north carolina highway historical marker program
North Carolina Highway Historical Marker Program
 

 
 
 

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Marker Text:

Essay:
      In Yanceyville, the seat of Caswell County, the first county established by the new State of North Carolina in 1777, stands a monument to justice, the former Caswell County Courthouse. Built shortly before the Civil War, the Victorian structure towers above Courthouse Square, overlooking a bronze Confederate, on watch himself. The interior of the building was witness to brutality and prejudice, as one of the darkest chapters in state history played out within its walls.

     The present courthouse is the fourth incarnation of Caswell County’s courthouse, built after the third structure, infused with Greco-Roman flair, burned down in the middle of the nineteenth century. It is the only remaining public building from the antebellum period in Caswell County. Renowned architect William Percival first submitted his design for the structure at the 1858 State Fair in Raleigh. With central arches supporting overhanging domes, the building houses two courtrooms within a combination of Neo-Classical, Victorian, and Renaissance architectural styles. The old Caswell County jail, built towards the end of the nineteenth century, stands behind the courthouse.

     While the stern exterior exudes justice and propriety, the basement of the courthouse was witness to one of the most infamous murders in state history. On May 21, 1870, the county Democratic Party held a rally near the courthouse. One of the people who had gathered that Saturday was J.W. ‘Chicken’ Stephens, a state senator despised by the local Ku Klux Klan klavern for his progressive attitudes towards blacks. Governor William W. Holden had tasked Stephens to investigate suspected Klan members, the same Klan members who had marked Stephens for death. Lured into the basement of the courthouse, Stephens was ambushed and stabbed, his body left on a woodpile. The murder, along with that of black town commissioner Wyatt Outlaw in Graham earlier that year, led to the Kirk-Holden War, in the course of which Governor Holden declared martial law and suspended the right of habeas corpus within Caswell County.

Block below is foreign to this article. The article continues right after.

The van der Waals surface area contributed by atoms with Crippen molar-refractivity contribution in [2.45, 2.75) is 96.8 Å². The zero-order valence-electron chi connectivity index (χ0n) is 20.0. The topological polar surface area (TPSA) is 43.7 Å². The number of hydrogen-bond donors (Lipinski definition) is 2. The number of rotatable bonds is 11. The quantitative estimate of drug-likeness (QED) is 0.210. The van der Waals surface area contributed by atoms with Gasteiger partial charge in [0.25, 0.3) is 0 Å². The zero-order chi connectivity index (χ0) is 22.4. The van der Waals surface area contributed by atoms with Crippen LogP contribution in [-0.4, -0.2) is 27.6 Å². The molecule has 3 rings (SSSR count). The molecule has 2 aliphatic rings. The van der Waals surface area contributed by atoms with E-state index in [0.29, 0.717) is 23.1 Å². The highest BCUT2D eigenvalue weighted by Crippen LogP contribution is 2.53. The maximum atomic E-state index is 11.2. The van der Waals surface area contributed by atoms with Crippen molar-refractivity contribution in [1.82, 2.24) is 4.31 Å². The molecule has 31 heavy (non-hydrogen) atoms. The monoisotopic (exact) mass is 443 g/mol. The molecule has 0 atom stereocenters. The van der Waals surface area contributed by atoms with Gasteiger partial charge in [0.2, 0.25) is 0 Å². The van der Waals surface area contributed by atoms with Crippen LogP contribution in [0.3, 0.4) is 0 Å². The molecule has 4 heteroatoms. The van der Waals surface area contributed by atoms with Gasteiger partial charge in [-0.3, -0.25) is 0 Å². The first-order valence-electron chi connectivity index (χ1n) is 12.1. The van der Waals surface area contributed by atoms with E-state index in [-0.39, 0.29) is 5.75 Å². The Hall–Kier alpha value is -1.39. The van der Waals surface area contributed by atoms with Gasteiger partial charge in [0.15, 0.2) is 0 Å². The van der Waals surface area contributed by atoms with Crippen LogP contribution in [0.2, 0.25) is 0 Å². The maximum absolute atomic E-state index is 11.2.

The former Caswell County Courthouse stands as a monument to the county, and also as a reminder of its rich, yet dark, historical legacy.


References:
Catherine W. Bishir and Michael T. Southern, Guide to Historic Architecture of Piedmont North Carolina (2003)
Caswell County Historical Association, “Caswell County Courthouse”:
http://www.rootsweb.com/~ncccha/memoranda/courthouse.html
Caswell County Historical Association, “Kirk Holden War”:
http://www.rootsweb.com/~ncccha/memoranda/kirkholdenwar.html
Caswell County Historical Association, “Confession of John G. Lea”: http://www.rootsweb.com/~nccaswel/misc/confession.htm
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Caswell Courthouse

© 2008 North Carolina Office of Archives & History — Department of Cultural Resources